Sustainable Tourism 2018 is the eighth meeting organised in this successful series. The first was held in Segovia (2004), followed by Bologna (2006), Malta (2008), the New Forest, home of the Wessex Institute (2010), A Coru�a (2012), Opatija, Croatia in 2014 and Valencia, Spain in 2016
Today tourism is an important component of development, not only in economic terms but also for knowledge and human welfare. Tourism today is an activity accessible to a growing number of people.
The phenomenon has many more advantages than disadvantages. New forms of economic development and increasing wealth of human societies depend on tourism. Our knowledge of the world now includes a strong component due to tourism. Human welfare has physiological and psychological elements, which tourism promotes, both because of the enjoyment of knowing new territories and increasing contacts with near or far away societies and cultures.
The tourism industry has nevertheless given rise to some serious problems, including social costs and ecological impacts. Many ancient local cultures have practically lost their identity. Their societies have oriented their economy only to this industry. Both the natural and cultural – rural or urban – landscapes have also paid a high price for certain forms of tourism. These problems will persist if economic benefit is the only target, leading to economic gains that eventually become ruinous. It is also a grave error to disregard the fact that visitors nowadays are increasingly demanding in cultural and environmental terms.
Never before have transport and communication links been so important as today. Natural ecosystems are now a rarity on the planet and ecologists talk today about ‘socio-ecosystems’. Given this, tourism and environmental education are facing a major challenge.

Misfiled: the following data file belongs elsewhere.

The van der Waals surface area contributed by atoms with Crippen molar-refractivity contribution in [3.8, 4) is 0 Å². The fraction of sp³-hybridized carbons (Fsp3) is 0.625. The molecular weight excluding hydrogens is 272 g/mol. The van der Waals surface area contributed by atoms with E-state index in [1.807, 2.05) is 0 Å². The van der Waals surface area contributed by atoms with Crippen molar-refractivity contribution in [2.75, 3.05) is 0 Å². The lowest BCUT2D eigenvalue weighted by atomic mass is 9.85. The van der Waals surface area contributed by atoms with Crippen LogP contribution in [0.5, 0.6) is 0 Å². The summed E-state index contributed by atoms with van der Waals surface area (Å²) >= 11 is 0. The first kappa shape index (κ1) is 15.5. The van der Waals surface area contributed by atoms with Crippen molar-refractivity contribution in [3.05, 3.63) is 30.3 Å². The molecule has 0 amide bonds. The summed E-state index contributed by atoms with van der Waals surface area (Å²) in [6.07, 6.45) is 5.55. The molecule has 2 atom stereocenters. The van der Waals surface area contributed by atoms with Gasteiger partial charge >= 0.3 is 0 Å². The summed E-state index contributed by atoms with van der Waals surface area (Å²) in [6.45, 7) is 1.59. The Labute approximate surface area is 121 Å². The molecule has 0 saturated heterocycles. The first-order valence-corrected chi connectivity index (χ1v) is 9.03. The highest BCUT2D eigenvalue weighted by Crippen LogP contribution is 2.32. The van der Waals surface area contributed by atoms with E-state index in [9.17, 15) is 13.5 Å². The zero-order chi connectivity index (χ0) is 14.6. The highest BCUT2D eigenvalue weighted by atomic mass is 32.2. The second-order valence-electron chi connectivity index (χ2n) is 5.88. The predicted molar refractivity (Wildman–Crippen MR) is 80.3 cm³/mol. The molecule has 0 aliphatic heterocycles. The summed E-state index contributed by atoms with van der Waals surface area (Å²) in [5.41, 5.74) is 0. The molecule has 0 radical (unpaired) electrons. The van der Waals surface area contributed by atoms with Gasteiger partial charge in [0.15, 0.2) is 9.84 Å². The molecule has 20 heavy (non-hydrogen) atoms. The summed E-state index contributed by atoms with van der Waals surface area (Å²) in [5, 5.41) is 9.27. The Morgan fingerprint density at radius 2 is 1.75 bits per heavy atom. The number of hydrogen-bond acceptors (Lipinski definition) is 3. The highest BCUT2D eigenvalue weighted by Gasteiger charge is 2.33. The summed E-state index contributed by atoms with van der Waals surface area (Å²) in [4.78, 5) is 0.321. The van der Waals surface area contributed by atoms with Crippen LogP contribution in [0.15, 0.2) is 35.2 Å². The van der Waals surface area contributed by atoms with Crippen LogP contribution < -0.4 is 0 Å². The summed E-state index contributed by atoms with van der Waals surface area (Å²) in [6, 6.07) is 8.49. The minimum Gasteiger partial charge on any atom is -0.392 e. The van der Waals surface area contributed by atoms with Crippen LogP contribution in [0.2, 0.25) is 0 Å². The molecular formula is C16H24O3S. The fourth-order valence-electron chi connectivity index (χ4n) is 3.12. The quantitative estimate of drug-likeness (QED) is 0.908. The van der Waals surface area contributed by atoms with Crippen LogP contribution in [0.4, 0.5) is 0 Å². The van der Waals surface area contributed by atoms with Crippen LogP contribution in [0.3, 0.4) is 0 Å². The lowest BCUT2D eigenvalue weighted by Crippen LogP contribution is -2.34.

The ‘Global Change’ is a set of natural environmental changes that are strongly affected by technological and social developments. Natural changes are inherent in the Earth’s ecosystem (the ‘ecosphere’). Also, technological and social changes are inherent to mankind (the ‘noosphere’), and are now becoming widespread. Cities are growing rapidly and industry requires increasingly larger areas. Many traditional rural areas are being abandoned. Tourism should also play an important role in this context. Thus, interestingly, many historic agricultural districts have maintained, or even recovered, their local population numbers through intelligent strategies of tourism focused on nature and rural culture. Natural landscapes and biodiversity are becoming increasingly appreciated. The tourism industry must be able to respond to these aspirations.
Sustainable Tourism 2018 aims to find ways to protect the natural and cultural landscape through the development of new solutions which minimise the adverse effects of tourism. This can be achieved through new strategies involving the active collaboration of society as a whole.